Don’t forget immunizations, back-to-school shots

Health department offering vaccination appointments

Many students have not been in school since March, and while returning for the 2020-2021 school year may still seem like a distant thought, that doesn’t mean you should forget about the importance of vaccination and immunization schedules.

“Our staff has been and continues to be focused on COVID-19 testing, however, we want to ensure individuals in our community are also up-to-date on needed immunizations,” said Lisa Thomas, District Clinical & Nursing Director. “Our goal is more than to keep our children healthy, it’s also to protect them and those around them from vaccine-preventable diseases.”

Safe and effective vaccines are available to protect adults and children alike against potentially life-threatening diseases such as tetanus, diphtheria, pertussis, meningococcal disease, hepatitis A, hepatitis B, shingles, measles, mumps, rubella and varicella (chickenpox).

Students born on or after January 1, 2002 and entering the seventh-grade need proof of an adolescent pertussis (whooping cough) booster and adolescent meningococcal vaccinations.

Every child in a Georgia school system (kindergarten-12th grade), attending a child care facility, or a student of any age entering a Georgia school for the first time is required by law to have a Georgia Immunization Certificate, Form 3231.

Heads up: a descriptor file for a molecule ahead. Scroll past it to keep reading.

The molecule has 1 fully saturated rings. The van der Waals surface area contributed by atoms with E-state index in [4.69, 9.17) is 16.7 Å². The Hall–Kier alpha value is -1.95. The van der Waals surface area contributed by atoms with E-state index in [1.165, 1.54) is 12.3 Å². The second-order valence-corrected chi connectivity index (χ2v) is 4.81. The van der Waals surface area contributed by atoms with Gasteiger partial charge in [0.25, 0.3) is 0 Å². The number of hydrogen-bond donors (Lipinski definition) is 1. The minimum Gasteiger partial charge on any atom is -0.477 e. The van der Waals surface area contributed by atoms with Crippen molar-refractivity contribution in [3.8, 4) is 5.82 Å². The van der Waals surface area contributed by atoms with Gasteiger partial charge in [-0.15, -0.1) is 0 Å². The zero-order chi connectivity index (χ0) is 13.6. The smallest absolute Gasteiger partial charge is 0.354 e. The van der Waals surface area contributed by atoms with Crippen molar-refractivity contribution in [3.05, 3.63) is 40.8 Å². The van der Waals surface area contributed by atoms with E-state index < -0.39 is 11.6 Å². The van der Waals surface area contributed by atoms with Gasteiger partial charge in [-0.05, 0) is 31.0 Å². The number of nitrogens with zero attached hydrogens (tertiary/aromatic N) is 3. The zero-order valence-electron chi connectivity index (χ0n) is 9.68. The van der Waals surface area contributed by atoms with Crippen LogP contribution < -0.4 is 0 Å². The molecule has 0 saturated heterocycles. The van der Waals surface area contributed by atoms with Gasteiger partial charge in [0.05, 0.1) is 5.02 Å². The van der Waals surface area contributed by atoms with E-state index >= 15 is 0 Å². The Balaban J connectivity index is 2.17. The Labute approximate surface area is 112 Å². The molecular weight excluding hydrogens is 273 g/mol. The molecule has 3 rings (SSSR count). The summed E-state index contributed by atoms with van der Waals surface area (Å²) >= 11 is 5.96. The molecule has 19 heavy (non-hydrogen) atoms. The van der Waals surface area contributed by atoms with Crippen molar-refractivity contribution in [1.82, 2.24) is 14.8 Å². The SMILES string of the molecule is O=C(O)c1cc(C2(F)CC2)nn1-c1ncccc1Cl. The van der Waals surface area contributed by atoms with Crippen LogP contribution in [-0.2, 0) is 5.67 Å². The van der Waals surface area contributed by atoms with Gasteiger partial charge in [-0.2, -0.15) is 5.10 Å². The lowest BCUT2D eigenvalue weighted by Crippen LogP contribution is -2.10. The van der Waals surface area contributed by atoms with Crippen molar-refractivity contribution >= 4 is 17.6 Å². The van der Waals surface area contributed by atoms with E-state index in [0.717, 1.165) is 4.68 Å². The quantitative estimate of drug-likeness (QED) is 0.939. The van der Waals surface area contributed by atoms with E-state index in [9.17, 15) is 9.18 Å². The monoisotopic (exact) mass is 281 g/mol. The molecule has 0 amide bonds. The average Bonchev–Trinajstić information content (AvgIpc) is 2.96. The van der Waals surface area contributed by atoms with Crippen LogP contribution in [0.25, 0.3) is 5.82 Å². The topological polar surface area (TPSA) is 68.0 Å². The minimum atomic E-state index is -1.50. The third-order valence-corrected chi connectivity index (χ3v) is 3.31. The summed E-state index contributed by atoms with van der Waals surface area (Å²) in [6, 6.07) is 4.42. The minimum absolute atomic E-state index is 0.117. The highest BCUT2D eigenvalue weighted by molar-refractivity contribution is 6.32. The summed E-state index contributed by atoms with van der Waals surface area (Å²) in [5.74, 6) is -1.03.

A previously announced adjustment to the meningococcal vaccine schedule, set to go into effect July 1, 2020 has been postponed until July 2021.  Effective July 1, 2021, children 16 years of age and older, who are entering the 11th grade (including new entrants), must have received one booster dose of the meningococcal conjugate vaccine (MCV4), unless their initial dose was administered on or after their 16th birthday. 

Meningococcal disease is a serious bacterial illness that affects the brain and the spinal cord. Meningitis can cause shock, coma and death within hours of the first symptoms. To help protect your children and others from meningitis, Georgia law requires students be vaccinated against this disease, unless the child has an exemption.

Every adult in Georgia (19 years and older) should also follow the recommended immunization schedule by age and medical condition. Vaccinations such as flu shots protect you and loved ones around you; especially infants and those individuals who are unable to be immunized or have a weakened immune system.

Not only do vaccinations help avoid expensive therapies and hospitalization needed to treat infectious diseases like influenza and pneumococcal disease, they also reduce absences both at school and at work, and decrease the spread of illness in the home, workplace and community.

Adults should check with their healthcare provider for their current immunization recommendations as well as parents to check for their children.

Call your local health department today to schedule your child’s back-to-school vaccination appointment.

For more information on immunizations visit